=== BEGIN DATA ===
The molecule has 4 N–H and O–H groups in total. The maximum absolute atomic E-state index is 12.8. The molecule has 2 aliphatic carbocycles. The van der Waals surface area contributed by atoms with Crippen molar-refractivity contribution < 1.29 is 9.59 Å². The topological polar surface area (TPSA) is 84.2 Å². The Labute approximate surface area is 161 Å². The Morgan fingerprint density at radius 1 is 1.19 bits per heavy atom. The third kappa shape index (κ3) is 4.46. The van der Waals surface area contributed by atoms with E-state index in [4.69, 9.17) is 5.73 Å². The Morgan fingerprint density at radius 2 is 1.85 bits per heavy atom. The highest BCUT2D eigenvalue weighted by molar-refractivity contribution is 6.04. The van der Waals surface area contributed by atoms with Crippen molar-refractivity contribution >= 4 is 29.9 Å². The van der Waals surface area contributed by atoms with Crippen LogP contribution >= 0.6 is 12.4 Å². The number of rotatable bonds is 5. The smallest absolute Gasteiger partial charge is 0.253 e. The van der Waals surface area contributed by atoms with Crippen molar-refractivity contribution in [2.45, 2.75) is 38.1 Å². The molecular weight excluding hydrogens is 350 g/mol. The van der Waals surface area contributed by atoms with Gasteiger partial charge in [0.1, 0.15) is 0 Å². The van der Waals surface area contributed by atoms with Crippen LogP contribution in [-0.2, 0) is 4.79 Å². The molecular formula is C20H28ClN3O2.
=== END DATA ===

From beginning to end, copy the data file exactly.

The molecule has 4 N–H and O–H groups in total. The maximum absolute atomic E-state index is 12.8. The molecule has 2 aliphatic carbocycles. The van der Waals surface area contributed by atoms with Crippen molar-refractivity contribution < 1.29 is 9.59 Å². The topological polar surface area (TPSA) is 84.2 Å². The Labute approximate surface area is 161 Å². The Morgan fingerprint density at radius 1 is 1.19 bits per heavy atom. The third kappa shape index (κ3) is 4.46. The van der Waals surface area contributed by atoms with E-state index in [4.69, 9.17) is 5.73 Å². The Morgan fingerprint density at radius 2 is 1.85 bits per heavy atom. The highest BCUT2D eigenvalue weighted by molar-refractivity contribution is 6.04. The van der Waals surface area contributed by atoms with Crippen molar-refractivity contribution >= 4 is 29.9 Å². The van der Waals surface area contributed by atoms with Crippen LogP contribution >= 0.6 is 12.4 Å². The number of rotatable bonds is 5. The smallest absolute Gasteiger partial charge is 0.253 e. The van der Waals surface area contributed by atoms with Crippen molar-refractivity contribution in [2.45, 2.75) is 38.1 Å². The molecular weight excluding hydrogens is 350 g/mol. The van der Waals surface area contributed by atoms with Gasteiger partial charge in [0.1, 0.15) is 0 Å². The van der Waals surface area contributed by atoms with Crippen LogP contribution in [-0.2, 0) is 4.79 Å². The molecular formula is C20H28ClN3O2.